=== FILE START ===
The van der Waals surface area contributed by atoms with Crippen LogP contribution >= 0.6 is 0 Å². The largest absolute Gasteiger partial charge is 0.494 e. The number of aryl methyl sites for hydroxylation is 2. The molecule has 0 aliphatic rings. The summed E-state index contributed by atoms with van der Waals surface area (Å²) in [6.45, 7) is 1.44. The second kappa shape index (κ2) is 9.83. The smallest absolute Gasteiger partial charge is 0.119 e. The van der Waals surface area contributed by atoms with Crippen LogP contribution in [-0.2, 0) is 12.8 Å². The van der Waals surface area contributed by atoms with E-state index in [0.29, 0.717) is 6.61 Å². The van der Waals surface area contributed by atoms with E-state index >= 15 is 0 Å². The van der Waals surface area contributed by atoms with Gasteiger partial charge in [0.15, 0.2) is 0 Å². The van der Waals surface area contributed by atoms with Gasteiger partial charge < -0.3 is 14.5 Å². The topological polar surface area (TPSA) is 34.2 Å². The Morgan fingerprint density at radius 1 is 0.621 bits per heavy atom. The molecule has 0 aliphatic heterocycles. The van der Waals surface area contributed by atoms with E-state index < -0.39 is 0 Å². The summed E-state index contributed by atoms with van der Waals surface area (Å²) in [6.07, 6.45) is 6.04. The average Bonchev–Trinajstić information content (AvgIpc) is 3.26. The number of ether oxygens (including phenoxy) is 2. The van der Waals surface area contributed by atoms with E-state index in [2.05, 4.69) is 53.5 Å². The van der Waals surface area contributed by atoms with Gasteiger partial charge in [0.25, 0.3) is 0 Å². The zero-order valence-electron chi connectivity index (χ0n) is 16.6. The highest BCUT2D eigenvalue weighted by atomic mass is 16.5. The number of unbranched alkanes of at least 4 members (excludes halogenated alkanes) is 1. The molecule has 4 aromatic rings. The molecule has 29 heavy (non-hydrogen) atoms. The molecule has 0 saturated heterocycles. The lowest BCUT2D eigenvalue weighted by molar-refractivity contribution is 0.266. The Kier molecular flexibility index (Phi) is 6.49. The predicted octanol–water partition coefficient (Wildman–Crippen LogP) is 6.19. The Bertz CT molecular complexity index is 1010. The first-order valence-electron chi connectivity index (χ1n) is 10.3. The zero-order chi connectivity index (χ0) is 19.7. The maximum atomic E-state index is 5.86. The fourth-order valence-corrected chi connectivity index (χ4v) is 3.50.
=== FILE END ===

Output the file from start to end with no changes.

The van der Waals surface area contributed by atoms with Crippen LogP contribution >= 0.6 is 0 Å². The largest absolute Gasteiger partial charge is 0.494 e. The number of aryl methyl sites for hydroxylation is 2. The molecule has 0 aliphatic rings. The summed E-state index contributed by atoms with van der Waals surface area (Å²) in [6.45, 7) is 1.44. The second kappa shape index (κ2) is 9.83. The smallest absolute Gasteiger partial charge is 0.119 e. The van der Waals surface area contributed by atoms with Crippen LogP contribution in [-0.2, 0) is 12.8 Å². The van der Waals surface area contributed by atoms with E-state index in [0.29, 0.717) is 6.61 Å². The van der Waals surface area contributed by atoms with E-state index >= 15 is 0 Å². The van der Waals surface area contributed by atoms with Gasteiger partial charge in [0.15, 0.2) is 0 Å². The van der Waals surface area contributed by atoms with Gasteiger partial charge < -0.3 is 14.5 Å². The topological polar surface area (TPSA) is 34.2 Å². The Morgan fingerprint density at radius 1 is 0.621 bits per heavy atom. The molecule has 0 aliphatic heterocycles. The van der Waals surface area contributed by atoms with E-state index < -0.39 is 0 Å². The summed E-state index contributed by atoms with van der Waals surface area (Å²) in [6.07, 6.45) is 6.04. The average Bonchev–Trinajstić information content (AvgIpc) is 3.26. The number of ether oxygens (including phenoxy) is 2. The van der Waals surface area contributed by atoms with E-state index in [2.05, 4.69) is 53.5 Å². The van der Waals surface area contributed by atoms with Gasteiger partial charge in [0.25, 0.3) is 0 Å². The zero-order valence-electron chi connectivity index (χ0n) is 16.6. The highest BCUT2D eigenvalue weighted by atomic mass is 16.5. The number of unbranched alkanes of at least 4 members (excludes halogenated alkanes) is 1. The molecule has 4 aromatic rings. The molecule has 29 heavy (non-hydrogen) atoms. The molecule has 0 saturated heterocycles. The lowest BCUT2D eigenvalue weighted by molar-refractivity contribution is 0.266. The Kier molecular flexibility index (Phi) is 6.49. The predicted octanol–water partition coefficient (Wildman–Crippen LogP) is 6.19. The Bertz CT molecular complexity index is 1010. The first-order valence-electron chi connectivity index (χ1n) is 10.3. The zero-order chi connectivity index (χ0) is 19.7. The maximum atomic E-state index is 5.86. The fourth-order valence-corrected chi connectivity index (χ4v) is 3.50.